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Nat Geo Blog calls for Cownose Ray cull by making them a delicacy

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National Geographic Magazine is probably still a good magazine in print, but their blogs are a distance shadow. The logic of blogger Jeremy Berlin is pretty flawed. According to him, since all the top predators have been fished out of Canadian North American waters, the way to control the Cownose Ray population growth is by calling for population control by making them a food delicacy. Of course, not addressing the shark overfishing problem BEFORE it became a problem never crossed anyone's mind. A typical reaction to a problem that is short sighted and further brings our biodiversity toward destruction. A disappointment to say the least. I certainly hope their magazine never prints this.

 

http://blogs.ngm.com/blog_central/2011/01/...0110106ngmb-ray

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I like Perrine's reply:

 

Jeremy Berlin’s short and intriguing article in the January issue of NGM, “Eat a Ray, Save the Bay,” left me hungry for more information. What are these “shellfish” that the rays are “gobbling?” Are they, by any chance commercially important species of mollusks and crustaceans that have been in severe decline for years due to over-harvesting and habitat destruction by humans? Any chance that humans have also been “gobbling” these species? And what about the grass beds that the rays are “roiling?” Would these, by any chance, be the same grassbeds that have been in decline since humans first settled around Chesapeake Bay, as a result of pollution, poor watershed management, mechanical destruction by dredging (for some of those unnamed “shellfish”) and boat propellers, etc.? Why is it that “predators like coastal sharks have declined?” Does it have anything to do with the rapacious, cruel, and obscenely wasteful fishery for shark fins to supply a nutrition-free status-enhancing soup ingredient for Chinese celebrations? Have the unidentified “area officials” considered the alternative of rebuilding healthy populations of predators in order to ensure a resilient and balanced ecosystem? When the writer refers to “the observed spike in cownoses, though untallied,” may I presume that the meaning is that there are no reliable population estimates for this species either before or after the sharks and shellfish were both overfished, and certainly not before the entire ecology of the Bay was drastically altered at human hands? Are the “area officials” aware of the life history characteristics of elasmobranchs (sharks and rays), such as extremely low fecundity, slow growth, and delayed maturity, which make them notoriously poor candidates for a commercial fishery? Can they name a single truly sustainable fishery for any species of elasmobranch? May I suggest an alternative to the moniker “Chesapeake ray?” How about “scapegoat ray?” One final question: when did National Geographic Magazine start promoting resource exploitation schemes clearly developed by commercial fishermen and their allies in local government without consulting scientists with expertise in the field? In China, bamboo forests have been destroyed for agriculture and development and pandas are gobbling the remaining bamboo. Can we expect to see panda recipes in National Geographic soon?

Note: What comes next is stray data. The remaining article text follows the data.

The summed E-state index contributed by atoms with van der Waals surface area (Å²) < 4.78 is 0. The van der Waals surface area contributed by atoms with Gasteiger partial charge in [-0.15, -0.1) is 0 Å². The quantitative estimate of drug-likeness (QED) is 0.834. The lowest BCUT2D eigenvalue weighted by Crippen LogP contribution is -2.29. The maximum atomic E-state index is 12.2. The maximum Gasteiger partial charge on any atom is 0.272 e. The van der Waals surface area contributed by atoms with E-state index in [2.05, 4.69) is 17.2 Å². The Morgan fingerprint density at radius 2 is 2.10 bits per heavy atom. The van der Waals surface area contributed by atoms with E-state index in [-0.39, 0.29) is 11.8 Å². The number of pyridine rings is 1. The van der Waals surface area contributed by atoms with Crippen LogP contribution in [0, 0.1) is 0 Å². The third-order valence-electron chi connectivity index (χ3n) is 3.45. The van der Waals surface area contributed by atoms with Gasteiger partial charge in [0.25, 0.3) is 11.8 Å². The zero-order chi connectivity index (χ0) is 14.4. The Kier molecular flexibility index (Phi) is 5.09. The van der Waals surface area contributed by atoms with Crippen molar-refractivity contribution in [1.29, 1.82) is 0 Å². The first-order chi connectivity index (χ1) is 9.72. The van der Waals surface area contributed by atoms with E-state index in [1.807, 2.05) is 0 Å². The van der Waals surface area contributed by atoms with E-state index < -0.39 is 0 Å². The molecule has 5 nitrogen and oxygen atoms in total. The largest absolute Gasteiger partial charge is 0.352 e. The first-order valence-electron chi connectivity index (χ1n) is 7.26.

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The two edged sword of the internet; great for getting the message out, but also making it impossible to control. All businesses, and clearly media companies, have to deal with this issue.

Allowing anyone to have their opinion under your banner can result in mixed messages at best, total misrepresentation at worst.

Edited by loftus

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According to him, since all the top predators have been fished out of Canadian waters, the way to control the Cownose Ray population growth is by calling for population control by making them a food delicacy.

 

Maybe this was just a typo, but the last time I checked, the Chesapeake Bay waters were under American control, or, is there something you need to tell us up here? :) :)

 

Alternatively, if overfishing in Canadian waters is indeed pertinent to the story could you please provide further background information.

 

Thanks

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Yes Paul it was a bad typo... must be my deep seated obsession to be Canadian. :)

 

As for Canadian overfishing follies, here is one example:

 

http://www.ecologyaction.ca/content/poor-c...tal-group-iccat

 

No country can claim to wear the halo on fisheries management though, as long as there are humans and greed involved. :)

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Yes Paul it was a bad typo... must be my deep seated obsession to be Canadian. :)

If it were not for the winters, my wife and I would long to escape the political vitriol south of 54:40.

Bob

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No worries, Drew. :)

 

Yup, Canada does need to pick up its' game when it comes to conservation and the environment. The current Harper government has shown time and time again, that it is no friend of environmental and conservation issues unless it will provide a direct benefit to business. Hopefully, the next federal election, which should be held shortly, will produce a regime that will properly show more interest in environment and conservation issues.

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